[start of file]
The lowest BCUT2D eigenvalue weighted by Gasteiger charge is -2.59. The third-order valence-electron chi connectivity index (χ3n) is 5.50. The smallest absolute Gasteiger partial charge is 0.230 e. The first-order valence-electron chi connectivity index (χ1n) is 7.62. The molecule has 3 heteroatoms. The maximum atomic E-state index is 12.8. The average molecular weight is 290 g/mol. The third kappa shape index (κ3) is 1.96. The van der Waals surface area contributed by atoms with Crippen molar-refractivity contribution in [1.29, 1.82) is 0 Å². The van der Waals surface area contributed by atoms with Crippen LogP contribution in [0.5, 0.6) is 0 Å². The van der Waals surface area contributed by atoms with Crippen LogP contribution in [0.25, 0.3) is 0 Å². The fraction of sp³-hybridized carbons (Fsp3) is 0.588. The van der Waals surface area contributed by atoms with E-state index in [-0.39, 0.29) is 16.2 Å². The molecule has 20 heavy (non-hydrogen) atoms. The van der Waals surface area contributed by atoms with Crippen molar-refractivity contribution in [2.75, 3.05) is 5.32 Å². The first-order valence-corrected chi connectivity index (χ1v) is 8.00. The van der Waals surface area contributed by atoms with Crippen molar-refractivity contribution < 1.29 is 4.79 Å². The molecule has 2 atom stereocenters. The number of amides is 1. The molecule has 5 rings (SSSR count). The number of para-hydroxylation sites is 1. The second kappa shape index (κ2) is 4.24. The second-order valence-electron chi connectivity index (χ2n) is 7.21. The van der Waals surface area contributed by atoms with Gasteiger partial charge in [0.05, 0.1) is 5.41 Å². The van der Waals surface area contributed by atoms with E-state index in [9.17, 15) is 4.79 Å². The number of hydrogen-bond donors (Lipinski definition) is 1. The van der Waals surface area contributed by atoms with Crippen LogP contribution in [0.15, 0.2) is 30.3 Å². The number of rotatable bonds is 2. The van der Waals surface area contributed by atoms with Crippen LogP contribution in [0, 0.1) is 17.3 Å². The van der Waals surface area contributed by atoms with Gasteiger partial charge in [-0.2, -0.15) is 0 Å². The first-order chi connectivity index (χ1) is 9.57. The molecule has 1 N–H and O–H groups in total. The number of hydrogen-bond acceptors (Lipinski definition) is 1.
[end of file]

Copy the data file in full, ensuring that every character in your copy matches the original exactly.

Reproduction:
The lowest BCUT2D eigenvalue weighted by Gasteiger charge is -2.59. The third-order valence-electron chi connectivity index (χ3n) is 5.50. The smallest absolute Gasteiger partial charge is 0.230 e. The first-order valence-electron chi connectivity index (χ1n) is 7.62. The molecule has 3 heteroatoms. The maximum atomic E-state index is 12.8. The average molecular weight is 290 g/mol. The third kappa shape index (κ3) is 1.96. The van der Waals surface area contributed by atoms with Crippen molar-refractivity contribution in [1.29, 1.82) is 0 Å². The van der Waals surface area contributed by atoms with Crippen LogP contribution in [0.5, 0.6) is 0 Å². The van der Waals surface area contributed by atoms with Crippen LogP contribution in [0.25, 0.3) is 0 Å². The fraction of sp³-hybridized carbons (Fsp3) is 0.588. The van der Waals surface area contributed by atoms with E-state index in [-0.39, 0.29) is 16.2 Å². The molecule has 20 heavy (non-hydrogen) atoms. The van der Waals surface area contributed by atoms with Crippen molar-refractivity contribution in [2.75, 3.05) is 5.32 Å². The first-order valence-corrected chi connectivity index (χ1v) is 8.00. The van der Waals surface area contributed by atoms with Crippen molar-refractivity contribution < 1.29 is 4.79 Å². The molecule has 2 atom stereocenters. The number of amides is 1. The molecule has 5 rings (SSSR count). The number of para-hydroxylation sites is 1. The second kappa shape index (κ2) is 4.24. The second-order valence-electron chi connectivity index (χ2n) is 7.21. The van der Waals surface area contributed by atoms with Gasteiger partial charge in [0.05, 0.1) is 5.41 Å². The van der Waals surface area contributed by atoms with E-state index in [9.17, 15) is 4.79 Å². The number of hydrogen-bond donors (Lipinski definition) is 1. The van der Waals surface area contributed by atoms with Crippen LogP contribution in [0.15, 0.2) is 30.3 Å². The number of rotatable bonds is 2. The van der Waals surface area contributed by atoms with Crippen LogP contribution in [0, 0.1) is 17.3 Å². The van der Waals surface area contributed by atoms with Gasteiger partial charge in [-0.2, -0.15) is 0 Å². The first-order chi connectivity index (χ1) is 9.57. The molecule has 1 N–H and O–H groups in total. The number of hydrogen-bond acceptors (Lipinski definition) is 1.